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'Donald Trump Raped Me,' E. Jean Carroll Testifies in Court

'Donald Trump Raped Me,' E. Jean Carroll Testifies in Court

E. Jean Carroll at court
Photo by Seth Wenig/AP

Carroll is suing Trump for battery and defamation.

By Lauren del Valle, CNN

Editor's note: This story contains graphic descriptions of an alleged assault.

(CNN) -- Former magazine columnist E. Jean Carroll took the stand Wednesday morning in her battery and defamation lawsuit against former President Donald Trump.

"I'm here because Donald Trump raped me, and when I wrote about it, he said it didn't happen," Carroll testified. "He lied and shattered my reputation and I'm here to try to get my life back."

Carroll is suing Trump for battery and defamation, alleging that he raped her in a Bergdorf Goodman dressing room in the spring of 1996 and then defamed her years later when she went public with the allegations. Trump has repeatedly denied her allegations.

On the stand, Carroll recalled being "delighted" to be shopping with Trump, thinking it'd be a great story to tell friends.

"Well, it was such a funny New York scene," Carroll said she thought at the time. "I love to give advice and here was Donald Trump asking me for advice about buying a present."

She was not at all fearful of Trump, who was friendly and very funny. "I was absolutely enchanted, I could only think of it as a scene that is such a great story," Carroll said.

The tone of their conversation was "very joshing and light" as they moved through the store.

Carroll was too focused on Trump to notice anyone else once they took the escalator from the first floor, she testified.

"I wasn't looking, I was watching him and watching that I didn't fall when the escalator hit the top."

Carroll recalled she was probably flirting with Trump the whole time before the alleged assault, not thinking it was intimate or serious.

When the two made their way to the lingerie department, Carroll said the "comedy was escalating" but it never occurred to her that Trump might try to rape her.

Zeroing in on a sheer gray bodysuit, Trump told Carroll to try it on, she said. She jokingly told him he should try it on instead.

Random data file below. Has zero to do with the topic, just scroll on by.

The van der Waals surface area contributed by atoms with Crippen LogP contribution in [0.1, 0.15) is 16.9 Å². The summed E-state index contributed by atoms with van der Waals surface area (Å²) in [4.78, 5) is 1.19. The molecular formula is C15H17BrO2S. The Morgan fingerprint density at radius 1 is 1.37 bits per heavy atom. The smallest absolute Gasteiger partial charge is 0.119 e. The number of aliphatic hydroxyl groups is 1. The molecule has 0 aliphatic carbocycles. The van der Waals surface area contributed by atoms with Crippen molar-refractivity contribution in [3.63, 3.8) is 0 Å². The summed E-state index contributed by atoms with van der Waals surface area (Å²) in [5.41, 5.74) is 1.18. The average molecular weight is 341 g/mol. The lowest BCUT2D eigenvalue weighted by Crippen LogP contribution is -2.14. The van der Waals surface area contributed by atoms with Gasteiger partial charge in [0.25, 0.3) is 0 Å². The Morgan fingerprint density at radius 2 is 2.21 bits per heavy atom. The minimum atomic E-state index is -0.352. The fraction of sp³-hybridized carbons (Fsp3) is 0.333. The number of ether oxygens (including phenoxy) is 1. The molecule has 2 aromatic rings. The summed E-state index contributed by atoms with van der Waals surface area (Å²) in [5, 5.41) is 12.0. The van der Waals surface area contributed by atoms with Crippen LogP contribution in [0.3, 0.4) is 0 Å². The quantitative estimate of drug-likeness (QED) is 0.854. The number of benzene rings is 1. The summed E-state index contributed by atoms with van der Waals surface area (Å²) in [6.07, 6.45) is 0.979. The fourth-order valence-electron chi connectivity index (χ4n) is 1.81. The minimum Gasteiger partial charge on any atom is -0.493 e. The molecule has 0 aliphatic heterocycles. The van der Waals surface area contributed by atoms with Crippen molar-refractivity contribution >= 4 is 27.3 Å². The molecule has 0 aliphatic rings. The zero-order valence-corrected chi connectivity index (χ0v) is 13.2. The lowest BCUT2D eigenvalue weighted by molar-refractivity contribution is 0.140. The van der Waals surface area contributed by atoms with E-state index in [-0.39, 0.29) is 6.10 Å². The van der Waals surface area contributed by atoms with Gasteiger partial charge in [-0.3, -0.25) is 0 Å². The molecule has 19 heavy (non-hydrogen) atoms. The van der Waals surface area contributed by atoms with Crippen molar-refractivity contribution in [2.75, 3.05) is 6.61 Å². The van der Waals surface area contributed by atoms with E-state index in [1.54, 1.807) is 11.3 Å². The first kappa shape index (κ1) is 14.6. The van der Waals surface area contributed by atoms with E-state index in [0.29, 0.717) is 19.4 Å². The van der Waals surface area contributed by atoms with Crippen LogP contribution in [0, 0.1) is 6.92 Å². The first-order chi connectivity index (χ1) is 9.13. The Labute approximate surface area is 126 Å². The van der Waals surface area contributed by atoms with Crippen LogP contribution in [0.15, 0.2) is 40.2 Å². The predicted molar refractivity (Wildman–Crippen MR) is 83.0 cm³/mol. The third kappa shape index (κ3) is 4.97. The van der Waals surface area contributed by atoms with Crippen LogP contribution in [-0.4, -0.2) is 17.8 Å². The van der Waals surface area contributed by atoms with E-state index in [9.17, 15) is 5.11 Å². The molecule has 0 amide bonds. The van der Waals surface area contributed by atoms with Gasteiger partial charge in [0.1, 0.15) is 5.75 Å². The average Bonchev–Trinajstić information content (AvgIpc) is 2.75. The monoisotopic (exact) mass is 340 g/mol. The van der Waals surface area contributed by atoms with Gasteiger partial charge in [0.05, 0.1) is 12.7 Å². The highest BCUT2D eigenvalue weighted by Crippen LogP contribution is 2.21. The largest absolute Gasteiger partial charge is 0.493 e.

Carroll had no intention to try on the lingerie, she testified Wednesday, but followed Trump's gesture into the dressing room thinking the moment could be a funny "Saturday Night Live" sketch.

"I didn't picture anything about what was about to happen," she said Wednesday. "That open door has plagued me for years because I just walked into it, walked in."

Carroll recounted how Trump allegedly shoved her against the wall despite her struggles and eventually inserted his fingers and then his penis inside her.

She recalled the pain she felt in the back of her head and her vagina.

Growing emotional on the stand, Carroll took a long pause as her attorney asked what she did after Trump allegedly forced himself inside her.

"When you ask me what I did in that moment," Carroll said, stuttering through tears, "I always think -- I always think of why I walked in there to get myself in that situation. But I'm proud to say I did get out, I got my knee up and pushed him back."

Testimony from former store manager

Before Carroll took the stand, former Bergdorf Goodman Women's Store Manager Cheryl Beall testified for under an hour as Carroll's first witness in the civil trial.

Beall worked at the luxury department store for a decade until about 1998, and had an office on the sixth floor adjacent to the lingerie department where Carroll has alleged Trump raped her.

She walked the jury through a floor plan of the sixth floor from the relevant time period, describing the layout and fitting rooms on that floor as a wooden-walled room with walls that met the ceiling. The fitting room door locked automatically when closed, she testified.

Beall said the store had a practice of keeping fitting room doors closed while not in use, but they'd "regularly" be left open.

Bergdorf Goodman scheduled at least one person to monitor each department at all times but it was not uncommon that the area on the sixth floor would be left unmanned, especially on a slow evening, Beall said.

This story is breaking and will be updated.

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